13 [In Homily VIII. 12-16 there is inserted a curious account of the fall of man and angels, and of a race of giants.-R.]
14 [Chap. 12 has no exact parallel in the Homilies, but Homily VIII. 17 resembles it.-R.]
15 The writer means, that insult is offered to that name which belongs to God alone by giving it to others, and thus placing it in a position which is unjust to it.
16 Gen. vi. 9.
17 [There is a similar chapter in Homily IX. 7, but in a discourse: on the following day.-R.]
18 [With chaps. 14-22 compare Homily IX. 8-18. The general outline is the same, and the resemblances quite close in the larger part of both passages.-R.]
19 Matt. xxi. 22.
20 [Chaps. 23-26 have no exact parallel in the Homilies; comp. book in 16-26 The questions of the origin of evil and of free-will are more fully treated in the Recognitions.-R.]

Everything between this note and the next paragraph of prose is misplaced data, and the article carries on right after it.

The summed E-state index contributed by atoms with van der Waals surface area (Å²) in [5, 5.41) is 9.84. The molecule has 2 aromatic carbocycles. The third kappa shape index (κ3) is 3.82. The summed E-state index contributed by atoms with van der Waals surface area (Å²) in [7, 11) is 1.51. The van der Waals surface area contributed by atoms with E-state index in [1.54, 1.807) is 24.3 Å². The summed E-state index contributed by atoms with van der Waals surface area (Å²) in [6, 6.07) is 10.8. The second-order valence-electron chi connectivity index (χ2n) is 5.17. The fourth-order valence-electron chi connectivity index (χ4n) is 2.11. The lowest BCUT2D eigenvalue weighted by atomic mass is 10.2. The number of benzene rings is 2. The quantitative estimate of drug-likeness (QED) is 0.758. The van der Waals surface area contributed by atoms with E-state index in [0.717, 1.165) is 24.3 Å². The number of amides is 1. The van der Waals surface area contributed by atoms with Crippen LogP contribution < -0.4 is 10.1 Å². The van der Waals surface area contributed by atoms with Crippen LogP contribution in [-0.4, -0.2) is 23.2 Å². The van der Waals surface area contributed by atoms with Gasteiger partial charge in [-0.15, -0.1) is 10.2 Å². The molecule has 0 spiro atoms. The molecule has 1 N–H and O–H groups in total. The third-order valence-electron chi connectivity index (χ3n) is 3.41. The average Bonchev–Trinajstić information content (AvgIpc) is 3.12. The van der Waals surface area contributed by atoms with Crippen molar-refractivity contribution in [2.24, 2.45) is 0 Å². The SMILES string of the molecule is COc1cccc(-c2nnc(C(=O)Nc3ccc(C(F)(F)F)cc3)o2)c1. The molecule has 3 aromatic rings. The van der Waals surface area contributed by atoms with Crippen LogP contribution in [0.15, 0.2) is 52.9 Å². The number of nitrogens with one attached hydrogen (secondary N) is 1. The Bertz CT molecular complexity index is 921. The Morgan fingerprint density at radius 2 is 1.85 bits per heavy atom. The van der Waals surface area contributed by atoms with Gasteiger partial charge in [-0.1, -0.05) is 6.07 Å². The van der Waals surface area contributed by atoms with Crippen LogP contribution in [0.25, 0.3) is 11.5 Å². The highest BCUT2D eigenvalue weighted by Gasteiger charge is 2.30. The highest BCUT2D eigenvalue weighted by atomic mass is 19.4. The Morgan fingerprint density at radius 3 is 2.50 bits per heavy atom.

21 There is considerable variety of reading in this sentence, and the precise meaning is somewhat obscure. The general sense, however, is sufficiently evident, that if God had refrained from creating those who He foresaw, would fall into evil, this would have been to subject His goodness co their evil.
22 [Comp. Homily VIII. 13.-R.]
23 [With chaps. 27-31 compare Homily IX. 3-7. The resemblances are quite close. See also book i. 30, 31.-R.]
24 [With chaps. 27-31 compare Homily IX. 3-7. The resemblances are quite close. See also book i. 30, 31.-R.]
25 [To chaps. 32, 33, a close parallel is found in Homily IX. 19-21.-R]
26 Matt. viii. 9. [Luke vii. 8.-R.]
27 [The close of this discourse chaps. 34-37, resembles that of the first at Tripolis, in Homily VIII. 21, 24. As already indicated much of Homily IX. finds a parallel in this book.-R.]
28 Matt. iv. 10. [Luke iv. 8.-R.]
29 [This is peculiar in this connection. There is, at least, a suggestion of anti-Pauline spirit in its teaching.-R.]
30 [Matt. xxii. 2-14.]